The regional disease surveillance network: a BioScout endeavour

Take home message

  • BioScout technology empowers proactive disease management by combining automated microscopy with machine learning to provide growers with near real-time airborne fungal data.
  • Launching in 2024, Australia's first regional airborne disease surveillance network, in collaboration with the GRDC, will deploy BioScout units across three regions, offering valuable data on key threats until early 2026.
  • Free access for GRDC-approved users until the end of 2025 provides an opportunity to leverage this novel resource and optimise disease management strategies.
  • Register your interest to stay informed about network availability and contribute to shaping a future of informed and sustainable crop protection.

The disease problem

Australia's grain crops face substantial yearly losses due to diseases. The FAO (2019) estimates that plant diseases are responsible for 20 – 40% of crop losses on average, costing the global economy US$220 billion annually. In Australia, Murray and Brennan estimated back in 2009 that foliar fungal infections cost the grains industry over AUD 470 million annually despite spending around AUD 84.3 million on fungicides; these numbers are now likely much higher. Addressing these losses can boost crop production profitability by protecting yield while promoting sustainable practices without additional land clearing or inputs.

A key issue with disease management is knowing which diseases are present in a given area before plants are symptomatic. Spores of disease-causing fungi are largely invisible; since plants are asymptomatic during early infection stages, growers must make fungicide application decisions on weather conditions and plant growth stages or wait until after plants show symptoms, which is generally too late to prevent yield and economic losses from disease damage to the crop. These decisions are often made without knowing for certain whether plants are at risk of infection.

BioScout technology

BioScout's advanced automated SporeScout system (Figure 1) aims to address these issues by monitoring airborne disease-causing fungi in near real-time, providing data-based insights for sustainable and profitable production. SporeScout units photograph microscopic airborne particulates, analyse that imagery to identify and quantify fungal spores of interest, and scales this process through machine learning. Data from the SporeScout units is displayed on BioScout’s online dashboard, with graphs containing the airborne spore concentrations of several pathogens of interest, which are updated daily (Figure 2).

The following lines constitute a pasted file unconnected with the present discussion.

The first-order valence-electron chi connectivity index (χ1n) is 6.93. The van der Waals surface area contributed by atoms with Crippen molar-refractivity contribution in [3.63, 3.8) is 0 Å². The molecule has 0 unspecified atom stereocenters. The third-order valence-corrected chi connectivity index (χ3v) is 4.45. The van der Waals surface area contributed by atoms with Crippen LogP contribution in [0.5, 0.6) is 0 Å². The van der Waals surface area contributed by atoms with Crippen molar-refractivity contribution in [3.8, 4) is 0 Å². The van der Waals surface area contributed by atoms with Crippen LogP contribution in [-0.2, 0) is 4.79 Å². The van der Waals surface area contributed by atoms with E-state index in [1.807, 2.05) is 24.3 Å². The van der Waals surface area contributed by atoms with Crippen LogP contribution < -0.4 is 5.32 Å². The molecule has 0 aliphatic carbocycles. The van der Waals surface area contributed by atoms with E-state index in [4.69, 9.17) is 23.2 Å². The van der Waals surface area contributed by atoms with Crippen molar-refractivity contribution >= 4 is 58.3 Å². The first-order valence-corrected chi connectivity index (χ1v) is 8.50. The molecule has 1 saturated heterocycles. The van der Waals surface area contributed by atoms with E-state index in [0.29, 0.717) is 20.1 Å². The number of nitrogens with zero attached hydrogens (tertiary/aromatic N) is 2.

Automated disease surveillance is currently available for the following broadacre pathogens:

  • General rust (Puccinia spp.)
  • Blackleg (Leptosphaeria maculans)
  • General Alternaria (Alternaria spp.)
  • Powdery mildew (Blumeria graminis)
  • Botrytis (Botrytis cinerea)

Photograph displaying a SporeScout unit in wheat.

Figure 1. A SporeScout unit in wheat. The unit is powered by a solar panel on the left side, and a black wind vane keeps the intake nozzle consistently pointed into the wind for optimal air sampling.

A  line graph from the BioScout dashboard displaying airborne concentrations of general rust detected through the SporeScouts during an outbreak.

Figure 2. A graph from the BioScout dashboard displaying airborne concentrations of general rust detected through the SporeScouts during an outbreak. Two SporeScouts were placed at a site in Victoria from June to November 2023. North Block (pink line) and West Block (blue line) were located 776 m and 600 m away from a wheat rust nursery, respectively. The black arrow indicates the day that symptoms (flecking) were first observed at the nursery, and the red arrow highlights the approximate day that plants had peak infection and were ready for resistance scoring. The traffic light system in the background provides an approximate indication of the quantity of spores in the air, with green (< 25 spores/m3 air) indicating low levels, yellow (25 - 50 spores/m3 air) indicating moderate levels and red ( > 50 spores/m3 air) indicating high levels. Arrows at the top of the graph indicate spore concentrations have exceeded 200 spores/m3 air, and the exact number can be obtained by hovering over the data point.